Theosophical Society - Research Article from Encyclopedia of Religion

This encyclopedia article consists of approximately 9 pages of information about Theosophical Society.
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Theosophical Society

THEOSOPHICAL SOCIETY. Founded in 1875 in New York City, the Theosophical Society is an organization whose name was chosen to align it with the larger theosophical tradition. This tradition embraced Neoplatonism, Gnosticism, medieval mystics like Meister Eckhart and Nicholas of Cusa, Renaissance philosophers like Giordano Bruno and Paracelsus, and Romantic mystics and philosophers like Jakob Boehme and Friedrich Schelling as well as wider religious philosophies like Vedānta, Mahāyāna Buddhism, Qabbalah, and Sufism. The Theosophical Society functions as a bridge between East and West, emphasizing the commonality of human culture.

The First Generation

Among the sixteen persons who participated in the formation of the Theosophical Society, two were notable for their roles in its future development: Helena Petrovna Blavatsky (1831–1891), a charismatic Russian of upper-class family, and Henry Steel Olcott (1832–1907), an American lawyer and journalist. Blavatsky was the energetic force that...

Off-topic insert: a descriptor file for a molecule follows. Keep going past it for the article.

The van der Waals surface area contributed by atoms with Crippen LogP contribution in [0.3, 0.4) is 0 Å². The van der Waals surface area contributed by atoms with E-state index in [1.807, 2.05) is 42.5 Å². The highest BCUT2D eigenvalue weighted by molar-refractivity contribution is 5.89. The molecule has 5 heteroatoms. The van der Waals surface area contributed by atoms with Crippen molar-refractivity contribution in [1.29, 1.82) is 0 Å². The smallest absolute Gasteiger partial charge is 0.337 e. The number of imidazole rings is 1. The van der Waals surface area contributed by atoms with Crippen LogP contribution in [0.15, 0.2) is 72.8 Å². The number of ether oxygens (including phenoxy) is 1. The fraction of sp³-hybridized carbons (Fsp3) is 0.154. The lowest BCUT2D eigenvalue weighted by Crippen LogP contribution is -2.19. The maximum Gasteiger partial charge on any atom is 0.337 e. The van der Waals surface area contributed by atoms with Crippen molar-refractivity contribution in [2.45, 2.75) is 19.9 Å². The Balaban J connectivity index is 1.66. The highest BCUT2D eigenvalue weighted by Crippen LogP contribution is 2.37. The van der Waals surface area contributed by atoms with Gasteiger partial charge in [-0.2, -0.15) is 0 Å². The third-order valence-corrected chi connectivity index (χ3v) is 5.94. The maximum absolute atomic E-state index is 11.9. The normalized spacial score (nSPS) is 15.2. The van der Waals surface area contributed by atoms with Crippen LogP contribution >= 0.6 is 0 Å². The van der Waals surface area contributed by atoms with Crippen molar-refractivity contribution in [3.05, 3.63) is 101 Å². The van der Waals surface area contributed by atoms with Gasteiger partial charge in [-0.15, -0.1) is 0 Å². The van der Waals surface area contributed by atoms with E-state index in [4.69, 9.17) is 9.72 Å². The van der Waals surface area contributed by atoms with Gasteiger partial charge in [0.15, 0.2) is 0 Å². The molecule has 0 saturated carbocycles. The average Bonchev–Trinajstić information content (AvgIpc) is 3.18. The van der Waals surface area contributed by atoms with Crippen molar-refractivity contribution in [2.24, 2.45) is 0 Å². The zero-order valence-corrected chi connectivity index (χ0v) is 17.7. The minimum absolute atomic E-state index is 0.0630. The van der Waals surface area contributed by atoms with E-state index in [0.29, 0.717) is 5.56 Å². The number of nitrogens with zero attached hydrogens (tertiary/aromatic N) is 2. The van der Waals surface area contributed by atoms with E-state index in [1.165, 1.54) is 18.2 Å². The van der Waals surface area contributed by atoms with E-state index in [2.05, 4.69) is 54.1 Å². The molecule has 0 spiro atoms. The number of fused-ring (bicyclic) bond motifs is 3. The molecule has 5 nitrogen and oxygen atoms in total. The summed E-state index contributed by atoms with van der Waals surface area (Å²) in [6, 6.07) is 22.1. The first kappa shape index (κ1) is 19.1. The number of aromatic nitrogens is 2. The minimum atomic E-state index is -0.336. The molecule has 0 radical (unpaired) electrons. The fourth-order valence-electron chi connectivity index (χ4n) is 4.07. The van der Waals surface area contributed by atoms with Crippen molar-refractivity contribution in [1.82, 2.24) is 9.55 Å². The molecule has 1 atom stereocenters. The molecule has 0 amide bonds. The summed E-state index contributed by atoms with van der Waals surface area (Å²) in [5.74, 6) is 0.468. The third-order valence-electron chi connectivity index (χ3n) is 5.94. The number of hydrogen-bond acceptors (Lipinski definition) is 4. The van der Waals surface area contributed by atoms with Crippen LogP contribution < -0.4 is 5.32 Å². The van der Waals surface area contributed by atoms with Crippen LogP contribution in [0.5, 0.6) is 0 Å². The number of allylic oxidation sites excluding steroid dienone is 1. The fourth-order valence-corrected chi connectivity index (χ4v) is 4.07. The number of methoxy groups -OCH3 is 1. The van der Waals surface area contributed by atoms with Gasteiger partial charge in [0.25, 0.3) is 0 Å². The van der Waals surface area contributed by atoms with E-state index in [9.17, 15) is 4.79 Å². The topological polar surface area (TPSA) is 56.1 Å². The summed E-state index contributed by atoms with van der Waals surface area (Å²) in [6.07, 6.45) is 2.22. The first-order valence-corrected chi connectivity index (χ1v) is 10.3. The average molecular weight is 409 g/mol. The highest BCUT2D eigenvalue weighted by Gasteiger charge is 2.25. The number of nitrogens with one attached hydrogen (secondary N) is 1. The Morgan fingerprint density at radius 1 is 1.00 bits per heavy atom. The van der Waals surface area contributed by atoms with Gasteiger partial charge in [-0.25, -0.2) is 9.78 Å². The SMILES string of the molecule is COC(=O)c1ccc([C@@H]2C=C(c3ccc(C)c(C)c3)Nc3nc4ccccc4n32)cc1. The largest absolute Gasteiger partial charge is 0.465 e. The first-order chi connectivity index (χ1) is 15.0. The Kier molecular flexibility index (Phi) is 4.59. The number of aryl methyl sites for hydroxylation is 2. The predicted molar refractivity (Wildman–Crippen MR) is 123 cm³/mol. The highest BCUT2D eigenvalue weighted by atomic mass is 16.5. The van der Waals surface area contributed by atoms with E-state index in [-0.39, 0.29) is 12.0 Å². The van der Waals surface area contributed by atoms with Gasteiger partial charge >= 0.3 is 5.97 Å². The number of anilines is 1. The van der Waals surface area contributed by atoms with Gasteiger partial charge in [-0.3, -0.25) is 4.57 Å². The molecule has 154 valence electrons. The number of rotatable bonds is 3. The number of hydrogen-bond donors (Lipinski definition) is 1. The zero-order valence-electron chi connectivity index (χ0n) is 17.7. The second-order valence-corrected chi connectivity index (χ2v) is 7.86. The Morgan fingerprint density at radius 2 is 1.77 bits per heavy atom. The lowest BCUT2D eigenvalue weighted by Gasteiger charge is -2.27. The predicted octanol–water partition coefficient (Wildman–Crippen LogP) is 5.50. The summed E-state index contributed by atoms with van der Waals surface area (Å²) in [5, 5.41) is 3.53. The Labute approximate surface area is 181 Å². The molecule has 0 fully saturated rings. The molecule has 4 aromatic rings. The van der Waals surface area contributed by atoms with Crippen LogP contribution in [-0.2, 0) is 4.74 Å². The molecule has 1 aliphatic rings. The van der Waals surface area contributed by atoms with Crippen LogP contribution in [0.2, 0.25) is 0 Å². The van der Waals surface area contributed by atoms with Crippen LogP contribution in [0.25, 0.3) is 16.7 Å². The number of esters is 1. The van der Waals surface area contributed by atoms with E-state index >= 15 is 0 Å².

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This section contains 2,425 words
(approx. 9 pages at 300 words per page)
Buy the Theosophical Society Encyclopedia Article
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Macmillan
Theosophical Society from Macmillan. Copyright © 2001-2006 by Macmillan Reference USA, an imprint of the Gale Group. All rights reserved.
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